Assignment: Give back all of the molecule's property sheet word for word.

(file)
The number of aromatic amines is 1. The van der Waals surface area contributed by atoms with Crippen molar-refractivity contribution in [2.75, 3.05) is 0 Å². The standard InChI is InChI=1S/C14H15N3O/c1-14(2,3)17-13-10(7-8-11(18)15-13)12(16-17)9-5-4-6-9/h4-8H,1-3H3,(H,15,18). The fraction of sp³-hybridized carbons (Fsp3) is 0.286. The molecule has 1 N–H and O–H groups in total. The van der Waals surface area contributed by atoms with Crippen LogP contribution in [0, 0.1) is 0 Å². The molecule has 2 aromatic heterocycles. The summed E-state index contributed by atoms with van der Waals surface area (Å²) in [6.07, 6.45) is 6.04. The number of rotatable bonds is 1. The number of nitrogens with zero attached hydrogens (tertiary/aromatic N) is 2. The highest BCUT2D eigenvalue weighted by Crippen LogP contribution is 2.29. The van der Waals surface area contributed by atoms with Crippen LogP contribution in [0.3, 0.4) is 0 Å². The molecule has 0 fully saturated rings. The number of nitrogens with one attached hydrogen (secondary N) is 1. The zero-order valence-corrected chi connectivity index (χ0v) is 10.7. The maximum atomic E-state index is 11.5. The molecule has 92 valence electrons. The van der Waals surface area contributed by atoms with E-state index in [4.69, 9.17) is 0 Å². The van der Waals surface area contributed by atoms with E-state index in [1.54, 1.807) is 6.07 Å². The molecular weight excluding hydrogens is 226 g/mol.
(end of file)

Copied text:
The number of aromatic amines is 1. The van der Waals surface area contributed by atoms with Crippen molar-refractivity contribution in [2.75, 3.05) is 0 Å². The standard InChI is InChI=1S/C14H15N3O/c1-14(2,3)17-13-10(7-8-11(18)15-13)12(16-17)9-5-4-6-9/h4-8H,1-3H3,(H,15,18). The fraction of sp³-hybridized carbons (Fsp3) is 0.286. The molecule has 1 N–H and O–H groups in total. The van der Waals surface area contributed by atoms with Crippen LogP contribution in [0, 0.1) is 0 Å². The molecule has 2 aromatic heterocycles. The summed E-state index contributed by atoms with van der Waals surface area (Å²) in [6.07, 6.45) is 6.04. The number of rotatable bonds is 1. The number of nitrogens with zero attached hydrogens (tertiary/aromatic N) is 2. The highest BCUT2D eigenvalue weighted by Crippen LogP contribution is 2.29. The van der Waals surface area contributed by atoms with Crippen LogP contribution in [0.3, 0.4) is 0 Å². The molecule has 0 fully saturated rings. The number of nitrogens with one attached hydrogen (secondary N) is 1. The zero-order valence-corrected chi connectivity index (χ0v) is 10.7. The maximum atomic E-state index is 11.5. The molecule has 92 valence electrons. The van der Waals surface area contributed by atoms with E-state index in [4.69, 9.17) is 0 Å². The van der Waals surface area contributed by atoms with E-state index in [1.54, 1.807) is 6.07 Å². The molecular weight excluding hydrogens is 226 g/mol.